Former Iowa athletics department official Peter Gray might be gone from the University of Iowa, but his impact is still being felt and probably will be for some time.
After Associated Press reporter Luke Meredith asked Iowa coach Kirk Ferentz about the issue Tuesday at a weekly news conference, Ferentz became so upset he responded by cursing during the conversation.
Ferentz was asked after the main news conference to respond to a report that has “been out there that you had your players cut off contact with Pete Gray.”
Gray resigned Nov. 5 from his position as senior academic adviser for the Iowa Athletic Department amid reports that he violated the institution’s sexual harassment policies.
Ferentz addressed the Gray question briefly at first, mostly just wondering about the origin of the report. The topic then shifted to the challenge of facing a dual-threat quarterback, which Iowa (4-6) will do Saturday against Michigan, when Ferentz re-visited the Gray question.
“I’m sorry, I’m distracted by, ‘It’s out there,’” Ferentz said. “I’ve got to apologize, but this is so bad.”
Meredith responded by saying he was only trying to confirm something he had heard.
“From where?” Ferentz said.
“It was a radio station, I guess,” Meredith said. “I was trying to get it from the horse’s mouth.”
But in this case, the horse didn’t budge.
“What is your question?” Ferentz said. “I will answer it, but not something that is just out there.”
Ferentz and Meredith then went back and forth about how much contact Gray had with Iowa football players. Ferentz at first said Gray didn’t have any contact with his players. Seconds later, however, Ferentz acknowledged that Gray had contact with his players, but not for a while.
Ferentz then was told that some of his former players had tweeted about the Gray scandal over the weekend. Former Iowa all-America defensive end Adrian Clayborn was among those who addressed the situation on Twitter. Clayborn played at Iowa from 2007-10 and was redshirted as a true freshman in 2006.
“Well, it’s about time, lol. I figured there was something wrong with that dude,” Clayborn said about Gray.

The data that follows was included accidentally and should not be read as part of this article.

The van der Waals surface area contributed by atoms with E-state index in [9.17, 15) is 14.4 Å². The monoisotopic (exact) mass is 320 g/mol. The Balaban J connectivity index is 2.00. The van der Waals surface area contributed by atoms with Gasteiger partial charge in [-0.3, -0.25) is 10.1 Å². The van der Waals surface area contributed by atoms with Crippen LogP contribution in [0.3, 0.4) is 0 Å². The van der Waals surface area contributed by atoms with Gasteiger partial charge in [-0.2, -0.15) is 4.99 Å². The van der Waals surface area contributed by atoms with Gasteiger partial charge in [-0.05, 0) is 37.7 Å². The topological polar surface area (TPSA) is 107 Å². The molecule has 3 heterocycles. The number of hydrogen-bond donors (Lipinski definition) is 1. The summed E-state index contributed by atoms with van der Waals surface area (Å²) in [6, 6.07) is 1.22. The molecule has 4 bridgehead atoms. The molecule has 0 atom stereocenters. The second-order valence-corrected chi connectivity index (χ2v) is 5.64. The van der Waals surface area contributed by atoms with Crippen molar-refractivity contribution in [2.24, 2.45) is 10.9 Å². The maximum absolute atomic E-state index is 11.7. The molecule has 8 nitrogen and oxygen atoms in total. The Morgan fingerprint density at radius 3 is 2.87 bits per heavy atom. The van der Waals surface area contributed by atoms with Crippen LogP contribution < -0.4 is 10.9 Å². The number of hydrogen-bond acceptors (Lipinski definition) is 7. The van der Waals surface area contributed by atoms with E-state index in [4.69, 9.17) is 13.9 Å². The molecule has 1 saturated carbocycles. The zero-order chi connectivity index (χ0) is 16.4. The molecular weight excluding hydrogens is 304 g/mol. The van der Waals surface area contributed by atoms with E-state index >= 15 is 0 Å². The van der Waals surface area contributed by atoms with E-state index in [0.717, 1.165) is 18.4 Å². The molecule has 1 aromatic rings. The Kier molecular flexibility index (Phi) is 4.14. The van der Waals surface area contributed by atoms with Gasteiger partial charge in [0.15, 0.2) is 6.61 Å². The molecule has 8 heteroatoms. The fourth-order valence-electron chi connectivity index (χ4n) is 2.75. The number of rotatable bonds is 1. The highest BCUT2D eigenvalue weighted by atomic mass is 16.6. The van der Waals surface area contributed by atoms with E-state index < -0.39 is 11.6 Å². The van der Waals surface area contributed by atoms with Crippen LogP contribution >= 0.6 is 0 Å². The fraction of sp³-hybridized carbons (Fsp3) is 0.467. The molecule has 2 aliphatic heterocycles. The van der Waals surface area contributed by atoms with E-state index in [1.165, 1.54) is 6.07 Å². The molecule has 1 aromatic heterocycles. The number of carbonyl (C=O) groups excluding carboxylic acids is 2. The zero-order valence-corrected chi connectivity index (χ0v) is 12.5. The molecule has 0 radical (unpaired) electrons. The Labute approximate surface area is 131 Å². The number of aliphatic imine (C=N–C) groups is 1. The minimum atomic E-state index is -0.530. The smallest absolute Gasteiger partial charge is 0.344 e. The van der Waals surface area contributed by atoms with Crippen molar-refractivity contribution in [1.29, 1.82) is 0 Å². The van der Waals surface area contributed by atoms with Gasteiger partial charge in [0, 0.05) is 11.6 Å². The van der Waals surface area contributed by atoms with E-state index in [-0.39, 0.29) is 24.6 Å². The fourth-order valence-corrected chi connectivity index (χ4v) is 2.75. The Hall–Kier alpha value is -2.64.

Ferentz said he was unaware of any tweets by former players.
At that point, Iowa sports information director Steve Roe told reporters that Ferentz was prohibited from commenting on the Gray situation and that it was time to move on.
Ferentz and Meredith continued their conversation on the side and that’s when Ferentz cursed.
“You sit in here every week and you ask that (expletive) question,” Ferentz said to Meredith.
It’s important to point out that Ferentz apologized to Meredith almost immediately.
Meredith declined to comment about his exchange with Ferentz.
Ferentz would’ve been wiser to also say nothing, but emotions are strained right now. His team has lost four games in a row and, barring an upset over Michigan or Nebraska in the last two games, Iowa will finish 4-8 overall. That would be the fewest victories since the 2000 team finished 3-9 in Ferentz’s second season as coach.
Ferentz has enough to worry about without having to deal with the fallout from the Gray scandal.
Somebody at the University of Iowa should have to deal with it, though.
UI officials should be asking themselves why Gray was re-hired by the Iowa Athletic Department in 2002 despite having shown inappropriate behavior during his first stint at Iowa, which lasted from 1993-95.
They should be trying to find out why Gray’s alleged creepy behavior, which included exchanging football tickets and money for sexual favors and inappropriately touching student-athletes, was allowed to persist for so long. It’s bad enough that Gray was re-hired again, but that he was allowed to abuse his position over an extended period is inexcusable.
Former Iowa offensive lineman Dace Richardson voiced his frustration about the Gray scandal on his Facebook page shortly after the story broke last week.
“This makes me sick and feel like this happened when I was there and we all just shrugged it off,” Richardson said.
If UI officials had their way, Gray would have resigned without any repercussions and the story would have been swept under a rug.
It’s unfortunate that Ferentz has been dragged into it because from all he accounts, he’s done nothing wrong. It’s not Ferentz’s responsibility to hire academic advisers.
Meredith also did nothing wrong by asking Ferentz to address the radio report. He was simply doing his job.
And part of his job as a reporter is to not let this story just fade away. Searching for the truth, no matter where it might take you or who it might offend along the way, is always the right thing to do.
Peter Gray is gone, but he can’t be forgotten.
Category: Iowa Hawkeyes Football